| National Catholic
The Independent Newsweekly
| Issue Date: March
Program named for Maryknolls marks 10 years educating immigrant women
By RETTA BLANEY
The one overwhelming impression from a visit to the Maura Clarke-Ita Ford Center is that it is a peaceful place. A reverent quietness permeates, despite the challenging and often painful lives of the poor, mainly immigrant women of Brooklyns Bushwick neighborhood who come here. The words of Maya Angelou displayed on one wall capture the feeling: Nothing can dim the light which shines from within you. That sense of empowerment seems to fuel the quiet attentiveness of the women studying as they seek skills to understand and be understood in their new country.
Its so easy to work here, said Sr. Mary Burns, a sister of Charity of Halifax who is founder and director of the center, which is named for two American Maryknoll sisters who were murdered in El Salvador in 1980. Everyones here to learn.
Whether their arrival in this country has been as dramatic as slipping undetected across a border or as routine as boarding a plane, the women at the center have come just as thousands of immigrants before them, looking for financial and sometimes political security, especially for their children.
They all have their own stories of how they got here, but they all want education for their children, Burns said. Thats the key, I think. Learning English was the primary interest of about a half-dozen women who, either in broken English or through an interpreter, talked one recent morning of wanting to help with homework, deal with school matters or just be a better educated parent.
You can live in Bushwick and never speak English, Burns said.
Rosa is a good example of this. (Last names are withheld because many of the women are undocumented.) Although she arrived in this country 13 years ago from El Salvador, she speaks little English. She enrolled at the center four months ago because she hears her children, aged 7, 12 and 15, speaking English to their friends on the phone and wants to know what they are saying. When she asks them, they wont tell her. Before coming to the center she spent her time at home eating and sleeping too much. Now she says she has made friends and feels accepted.
The majority of the women who come here are between 20 and 40, but their educational backgrounds range from no chance to go to school in their own country to college graduate, Burns said. All are asked to pay $10 a month, for which they may take as many classes as they like.
If you pay for your education, you have a right to complain, she said. Its an ownership, too.
Burns conceived the idea for a womens center while between jobs and on retreat on Long Island in 1989. It took several years for the vision to become a reality, but on Sept. 7, 1993, the center opened in a former elementary school, space rented to it by St. Barbara Parish. The need is great in Bushwick, an area formerly known as burnt-out Bushwick because of the devastation it suffered in the rioting following the 1977 blackout.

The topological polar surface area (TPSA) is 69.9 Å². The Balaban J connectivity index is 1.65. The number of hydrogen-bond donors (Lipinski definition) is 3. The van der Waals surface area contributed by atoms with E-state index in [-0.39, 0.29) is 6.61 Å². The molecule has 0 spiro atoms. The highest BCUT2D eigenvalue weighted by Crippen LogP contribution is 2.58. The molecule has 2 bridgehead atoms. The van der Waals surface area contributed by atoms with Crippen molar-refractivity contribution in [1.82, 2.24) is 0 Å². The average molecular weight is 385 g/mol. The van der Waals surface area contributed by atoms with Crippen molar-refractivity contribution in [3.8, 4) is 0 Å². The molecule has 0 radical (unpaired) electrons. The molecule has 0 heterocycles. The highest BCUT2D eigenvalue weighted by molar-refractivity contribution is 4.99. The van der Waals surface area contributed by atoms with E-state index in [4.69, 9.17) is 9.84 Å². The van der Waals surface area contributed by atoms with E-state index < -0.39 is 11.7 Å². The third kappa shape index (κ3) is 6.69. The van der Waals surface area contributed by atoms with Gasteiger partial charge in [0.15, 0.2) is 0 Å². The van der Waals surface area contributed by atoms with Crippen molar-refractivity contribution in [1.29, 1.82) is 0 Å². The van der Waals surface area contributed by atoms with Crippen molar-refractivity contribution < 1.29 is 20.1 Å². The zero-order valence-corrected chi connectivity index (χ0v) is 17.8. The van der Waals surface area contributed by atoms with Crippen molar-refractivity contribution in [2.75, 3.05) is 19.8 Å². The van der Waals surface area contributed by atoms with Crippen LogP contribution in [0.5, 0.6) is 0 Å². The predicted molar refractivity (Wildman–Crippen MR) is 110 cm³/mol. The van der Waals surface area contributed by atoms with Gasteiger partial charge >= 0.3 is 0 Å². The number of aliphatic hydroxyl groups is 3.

Mexicans are the dominant immigrant group, followed by those from the Dominican Republic and Ecuador. Tiny shops line the commercial streets, offering nail and hair care, carryout ethnic foods and the wares of small grocery stores. A sprawling housing project, Hope Gardens, has replaced homes destroyed in the riots. The school district was rated one of the worst in the city last year; only 20 percent of eighth graders passed their standardized reading tests.
In its first decade, the center has helped at least 1,200 neighborhood women develop language and computer skills, acquire GEDs and participate in leadership training. On an average day, about 90 attend classes while many of their children are helped in Head Start programs on the floors below. And while the Head Start efforts are not part of the centers work -- the building is home to many social service agencies -- childrens needs are also part of the centers outreach. Burns and the teachers talk to the women about their children and if they learn of any difficulties at a school, they help organize a group of women and prepare them to talk to the principal or other school officials.
The teachers know whats going on, Burns said. Theyll let us know if somethings happened.
This kind of advocacy helped one child with attention deficit disorder get transferred to a smaller school where he is thriving.
The sacrifices these women are making to be here are for their family, Burns said. We want to make sure its worth it. Such support is the centers aim. Never do for others what they can do for themselves. Thats what we try to work on here.
The centers first decade of service is being honored in March by a choral drama written by Elizabeth Swados, a composer whose work has appeared on and off Broadway and around the country (see accompanying story). It will be a fundraiser for the center that Burns, in my dreams, hopes will raise $50,000 to increase teacher salaries, offer more classes and just not to have to worry about money all the time. The centers annual budget is about $380,000, but sometimes its not enough. Its always a concern.
As she has been from the start, Burns is compelled by her horror at the murders of Clarke, Ford and two other American missionaries in El Salvador in 1980 and her desire to honor their memories. Although she never knew any of the women, she named the center for Clarke and Ford because they were from Queens and Brooklyn.
When I get to heaven, one of the first things Im going to ask them is Why me? Im a Sister of Charity and they were Maryknolls. I got stuck. Its a good stuck, but Im stuck. Its like a holy obligation for me.
Retta Blaneys latest book is Working on the Inside: The Spiritual Life Through the Eyes of Actors.
National Catholic Reporter, March 5, 2004
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